So last time, I mentioned this other addition that I made. It was a brief explanation of my magic system. BRIEF being the operative!
The currently direction of commercial fantasy fiction is away from the excesses of worldbuilding so beloved of Tolkein and his acolytes. Check out what Joe Abercrombie has to say on the subject of Tolkeinesque worldbuilding. It’s not about not doing the worldbuilding – inventing nations, peoples, cultures and attitudes is a vital part of fantasy fiction – it’s about not making the story and the characters subservient to the world. I’m going to straight-out quote Joe Abercrombie here, as he puts it so well:
“It’s the equivalent of a film producer blowing his entire budget on sets and costume he’s not even going to use in the picture, and fondly imagining that no-one will therefore notice the abysmal script, acting, camerawork, editing and direction. Of course, there are writers who come up with weird, and wonderful, and magical settings which fascinate and enthral the reader. But, for me, those are only of real interest as long as the characters, and the dialogue, and the plots are on the money as well.” (See the above-linked interview in SFX Magazine.)
I know all the ins and outs of my magic system, but is it relevant to the story or of much interest to any reader that magic was first used back in the year blah blah blah by so-and-so? No. So it’s not going in the novel.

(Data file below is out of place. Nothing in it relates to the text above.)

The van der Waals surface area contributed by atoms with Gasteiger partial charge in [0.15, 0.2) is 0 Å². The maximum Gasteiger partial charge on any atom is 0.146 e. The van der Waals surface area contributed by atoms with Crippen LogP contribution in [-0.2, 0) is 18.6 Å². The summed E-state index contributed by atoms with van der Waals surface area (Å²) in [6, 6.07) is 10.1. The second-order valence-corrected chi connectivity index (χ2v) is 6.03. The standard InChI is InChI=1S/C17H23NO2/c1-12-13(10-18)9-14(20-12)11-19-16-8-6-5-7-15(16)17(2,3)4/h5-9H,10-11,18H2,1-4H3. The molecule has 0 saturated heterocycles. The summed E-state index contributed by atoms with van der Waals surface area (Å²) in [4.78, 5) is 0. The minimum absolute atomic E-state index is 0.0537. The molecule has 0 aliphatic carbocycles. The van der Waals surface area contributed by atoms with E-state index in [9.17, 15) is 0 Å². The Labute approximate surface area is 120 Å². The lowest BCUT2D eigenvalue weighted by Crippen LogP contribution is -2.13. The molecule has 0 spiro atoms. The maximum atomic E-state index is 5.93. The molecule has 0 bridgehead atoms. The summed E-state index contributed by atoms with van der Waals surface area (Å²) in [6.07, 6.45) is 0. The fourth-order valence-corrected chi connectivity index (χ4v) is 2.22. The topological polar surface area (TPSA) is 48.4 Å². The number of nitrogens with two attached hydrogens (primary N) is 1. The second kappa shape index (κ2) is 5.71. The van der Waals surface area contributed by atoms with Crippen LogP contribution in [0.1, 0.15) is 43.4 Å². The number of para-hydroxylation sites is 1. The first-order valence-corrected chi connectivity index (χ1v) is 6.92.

The important part of a novel is who does what to whom, or, what happens and to whom does it happen. Character is vital, irrelevant history is not.
Having said that, a fantasy world is, by definition, different to ours, and the reader needs to feel that they have a grasp of what’s going on and where it’s going on. Even in contemporary urban fantasy, such as The Southern Vampire Mysteries (AKA, the True Blood TV series), there are differences to our world that the reader (or viewer) needs to understand… like vampires…
… and the reader needs a certain amount of explanation. But the reader doesn’t need all the explanation, and they certainly don’t need a massive infodump.
I suppose the point I am trying to make is that fantasy writers need to walk a thin line by giving a sense of their world by showing the important and relevant elements of that world rather than over-explaining that world in mind-numbing detail. There are shades of grey that tend towards more worldbuilding or less, but the recent trends are towards novels that concentrate on telling a damn good story with some great characters.
And that is no bad thing. For too long, fantasy has stood in Tolkein’s shadow and grown stale there, with too many cliched characters wandering from A to B and infodumping all the way.
It’s quite handy, then, that this new kind of fantasy is very much to my taste. I’m attempting to give brief hints of the world and its magic, revealing relevant pieces of information with little touches here and there, but, as I’m finding, it’s a delicate balancing act.